In today’s digital age, access to information is key to empowering citizens and fostering democracy. With the upcoming elections, staying informed about candidates and issues is more important than ever. That’s why libraries like the Harris County Public Library (HCPL) in Texas are taking innovative steps to ensure that everyone has access to crucial voter resources.  

After first hearing about the power of Local Content at Digipalooza, HCPL partnered with the League of Women Voters of Houston to make it easier for residents to participate actively in the democratic process by providing access to English and Spanish voter guides in the Libby app.  

The importance of local voter guides 

Local elections often have a significant impact on communities, influencing policies and decisions that directly affect residents’ daily lives. However, finding reliable information about local candidates and ballot measures can be challenging. Traditional sources of information may not always provide comprehensive coverage of local races, leaving voters feeling uninformed or uncertain about their choices. 

This is where local voter guides play a crucial role. The guides provided by the League of Women Voters compile essential information about candidates, their platforms and key issues, helping voters make decisions at the ballot box. A nonpartisan organization, the League of Women Voters does not support or oppose any political party or candidate. Their mission is to inform citizens and encourage active participation in government.  

By providing access to these voter guides, HCPL is encourage citizens to engage meaningfully in the democratic process and have a voice in shaping their communities.  

Leveraging OverDrive’s Local Content feature  

Local Content allows libraries to upload their own ebooks and audiobooks to their digital collection and make them available to readers through Libby (note: to publish your own content, you must have the necessary ownership rights).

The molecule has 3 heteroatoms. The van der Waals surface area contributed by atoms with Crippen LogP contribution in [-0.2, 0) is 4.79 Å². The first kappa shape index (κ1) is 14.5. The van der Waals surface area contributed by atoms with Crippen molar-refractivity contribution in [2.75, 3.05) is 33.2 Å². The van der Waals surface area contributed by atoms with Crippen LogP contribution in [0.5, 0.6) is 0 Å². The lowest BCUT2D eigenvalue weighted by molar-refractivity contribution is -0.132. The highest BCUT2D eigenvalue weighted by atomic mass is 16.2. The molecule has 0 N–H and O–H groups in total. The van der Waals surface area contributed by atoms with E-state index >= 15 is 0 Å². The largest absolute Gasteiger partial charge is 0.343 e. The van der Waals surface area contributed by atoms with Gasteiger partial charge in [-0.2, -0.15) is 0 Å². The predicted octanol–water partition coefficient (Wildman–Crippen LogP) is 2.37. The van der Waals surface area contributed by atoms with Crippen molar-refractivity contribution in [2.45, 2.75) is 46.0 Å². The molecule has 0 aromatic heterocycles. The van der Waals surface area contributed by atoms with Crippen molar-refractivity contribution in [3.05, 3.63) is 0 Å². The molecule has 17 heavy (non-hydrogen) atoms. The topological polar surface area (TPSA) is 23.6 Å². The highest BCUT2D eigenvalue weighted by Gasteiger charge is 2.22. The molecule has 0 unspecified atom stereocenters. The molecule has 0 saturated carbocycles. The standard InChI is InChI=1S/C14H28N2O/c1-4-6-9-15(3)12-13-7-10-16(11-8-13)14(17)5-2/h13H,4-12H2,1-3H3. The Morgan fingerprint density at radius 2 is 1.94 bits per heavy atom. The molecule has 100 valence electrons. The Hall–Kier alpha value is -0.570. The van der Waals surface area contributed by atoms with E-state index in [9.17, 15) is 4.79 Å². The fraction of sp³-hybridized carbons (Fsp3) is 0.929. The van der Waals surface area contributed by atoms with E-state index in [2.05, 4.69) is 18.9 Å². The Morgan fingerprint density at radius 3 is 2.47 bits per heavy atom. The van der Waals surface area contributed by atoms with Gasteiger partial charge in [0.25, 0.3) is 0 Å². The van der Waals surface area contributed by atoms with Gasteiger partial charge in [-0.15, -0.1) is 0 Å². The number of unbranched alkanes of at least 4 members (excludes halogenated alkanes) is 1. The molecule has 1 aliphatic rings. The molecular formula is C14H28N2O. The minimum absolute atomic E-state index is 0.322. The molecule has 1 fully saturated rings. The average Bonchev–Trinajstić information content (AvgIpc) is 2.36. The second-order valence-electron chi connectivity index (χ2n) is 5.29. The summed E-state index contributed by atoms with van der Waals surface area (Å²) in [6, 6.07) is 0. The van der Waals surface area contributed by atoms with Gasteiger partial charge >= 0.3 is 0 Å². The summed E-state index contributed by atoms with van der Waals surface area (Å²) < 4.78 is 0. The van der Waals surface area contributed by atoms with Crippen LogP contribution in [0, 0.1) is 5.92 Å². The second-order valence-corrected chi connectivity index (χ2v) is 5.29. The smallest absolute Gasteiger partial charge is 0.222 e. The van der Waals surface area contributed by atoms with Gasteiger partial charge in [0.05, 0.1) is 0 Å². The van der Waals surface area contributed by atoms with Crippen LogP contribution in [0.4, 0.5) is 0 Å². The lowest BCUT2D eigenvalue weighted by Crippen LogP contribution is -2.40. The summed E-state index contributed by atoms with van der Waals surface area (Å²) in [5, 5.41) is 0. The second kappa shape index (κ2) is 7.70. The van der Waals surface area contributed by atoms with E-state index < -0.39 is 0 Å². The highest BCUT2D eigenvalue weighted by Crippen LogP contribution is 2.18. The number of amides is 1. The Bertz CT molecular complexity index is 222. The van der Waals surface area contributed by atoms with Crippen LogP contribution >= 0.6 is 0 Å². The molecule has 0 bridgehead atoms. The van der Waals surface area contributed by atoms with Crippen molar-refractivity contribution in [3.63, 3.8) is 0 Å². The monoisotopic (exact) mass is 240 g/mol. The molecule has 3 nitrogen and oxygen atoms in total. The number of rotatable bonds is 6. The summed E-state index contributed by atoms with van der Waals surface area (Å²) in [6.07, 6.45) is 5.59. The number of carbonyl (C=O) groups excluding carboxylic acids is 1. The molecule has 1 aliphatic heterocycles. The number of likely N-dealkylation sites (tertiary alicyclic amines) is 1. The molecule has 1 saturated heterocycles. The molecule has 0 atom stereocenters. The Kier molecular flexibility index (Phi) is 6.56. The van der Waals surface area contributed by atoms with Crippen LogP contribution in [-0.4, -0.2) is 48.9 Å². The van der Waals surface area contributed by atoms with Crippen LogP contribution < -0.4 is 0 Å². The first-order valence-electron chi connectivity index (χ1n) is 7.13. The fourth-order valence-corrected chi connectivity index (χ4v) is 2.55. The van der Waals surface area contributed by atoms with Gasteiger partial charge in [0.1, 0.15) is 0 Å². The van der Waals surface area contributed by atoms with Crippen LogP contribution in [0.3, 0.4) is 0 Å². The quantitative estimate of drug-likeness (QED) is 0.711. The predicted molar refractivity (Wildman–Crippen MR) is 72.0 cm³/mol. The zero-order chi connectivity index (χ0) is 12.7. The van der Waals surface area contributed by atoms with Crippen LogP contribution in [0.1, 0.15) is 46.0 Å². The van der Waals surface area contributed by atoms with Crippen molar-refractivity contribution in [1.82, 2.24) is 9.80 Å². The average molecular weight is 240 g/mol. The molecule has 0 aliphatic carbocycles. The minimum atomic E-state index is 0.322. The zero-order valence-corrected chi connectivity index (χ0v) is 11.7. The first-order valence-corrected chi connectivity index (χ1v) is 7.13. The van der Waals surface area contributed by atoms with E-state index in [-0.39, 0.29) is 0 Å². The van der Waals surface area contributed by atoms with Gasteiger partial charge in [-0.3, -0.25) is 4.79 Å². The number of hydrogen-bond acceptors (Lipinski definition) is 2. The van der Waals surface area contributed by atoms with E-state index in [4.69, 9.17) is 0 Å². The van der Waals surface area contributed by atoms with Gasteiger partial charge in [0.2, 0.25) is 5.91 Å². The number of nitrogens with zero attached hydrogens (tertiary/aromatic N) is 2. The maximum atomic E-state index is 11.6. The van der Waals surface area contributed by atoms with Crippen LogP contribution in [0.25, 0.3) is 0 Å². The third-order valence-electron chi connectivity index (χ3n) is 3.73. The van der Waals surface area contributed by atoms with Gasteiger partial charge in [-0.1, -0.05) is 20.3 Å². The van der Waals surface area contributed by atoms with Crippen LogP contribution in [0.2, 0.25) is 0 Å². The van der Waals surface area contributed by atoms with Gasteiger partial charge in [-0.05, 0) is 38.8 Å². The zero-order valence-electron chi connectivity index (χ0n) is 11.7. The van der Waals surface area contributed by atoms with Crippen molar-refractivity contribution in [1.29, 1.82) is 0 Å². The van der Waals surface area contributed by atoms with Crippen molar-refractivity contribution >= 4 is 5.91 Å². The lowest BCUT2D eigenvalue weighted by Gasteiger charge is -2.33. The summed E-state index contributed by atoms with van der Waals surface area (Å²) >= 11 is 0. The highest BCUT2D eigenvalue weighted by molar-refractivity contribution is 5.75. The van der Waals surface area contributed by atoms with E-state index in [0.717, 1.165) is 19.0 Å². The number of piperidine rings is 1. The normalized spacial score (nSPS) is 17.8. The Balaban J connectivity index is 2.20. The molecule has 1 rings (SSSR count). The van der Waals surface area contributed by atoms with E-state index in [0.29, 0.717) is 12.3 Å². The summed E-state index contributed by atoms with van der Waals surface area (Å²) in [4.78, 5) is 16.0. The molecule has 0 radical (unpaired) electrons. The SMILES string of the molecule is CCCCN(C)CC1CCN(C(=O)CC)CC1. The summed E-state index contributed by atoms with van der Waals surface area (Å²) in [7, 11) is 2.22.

With the help of their OverDrive team, HCPL has integrated voter guides into Libby through Local Content, making them easily available to all residents. This innovative approach leverages technology to overcome barriers to access and reach a broader audience. In addition, by providing guides in both English and Spanish, Harris County is able to meet the needs of its diverse service population.

Accessing the voter guides through Libby also addresses accessibility needs. Users can increase the font size in the app and the audiobook version provides a more inclusive experience for those who prefer to listen. 

Promotion of the availability of voter guides in Libby, via the League of Women Voters of Houston newsletter

Empowering community engagement 

By offering local voter guides through Libby, HCPL is not only providing valuable information but also encouraging community engagement. The convenience of accessing voter resources from a mobile device makes it easier for residents to stay up-to-date on issues and candidates and participate actively in the electoral process. 

Libby serves as a centralized platform where users can discover and access a wide range of digital resources, including ebooks, audiobooks, and now, local voter guides. By incorporating voter guides into an app that patrons already use regularly, HCPL ensures that crucial election information is just a few taps away for anyone with a library card. 

As we approach the next election cycle, it’s essential to remember the critical role that libraries play in promoting democracy and civic engagement. By making local voter guides available in Libby, the Harris County Public Library is providing equitable access to information and enabling residents to exercise their right to vote. 

Interested in learning more? Reach out to your OverDrive Account Manager to discover what Local Content can do for your library. 

About the author: Jill Grunenwald is a Marketing & Communications Specialist on the North America Public Library Marketing Team. A former librarian, she joined OverDrive in 2015. Outside of the office she can be found writing, hanging out with her cats, collecting more Tarot decks than she has room for, and playing competitive pinball. Her favorite genre is something she calls “Murder at an educational institution that involves a close-knit group of suspicious characters.”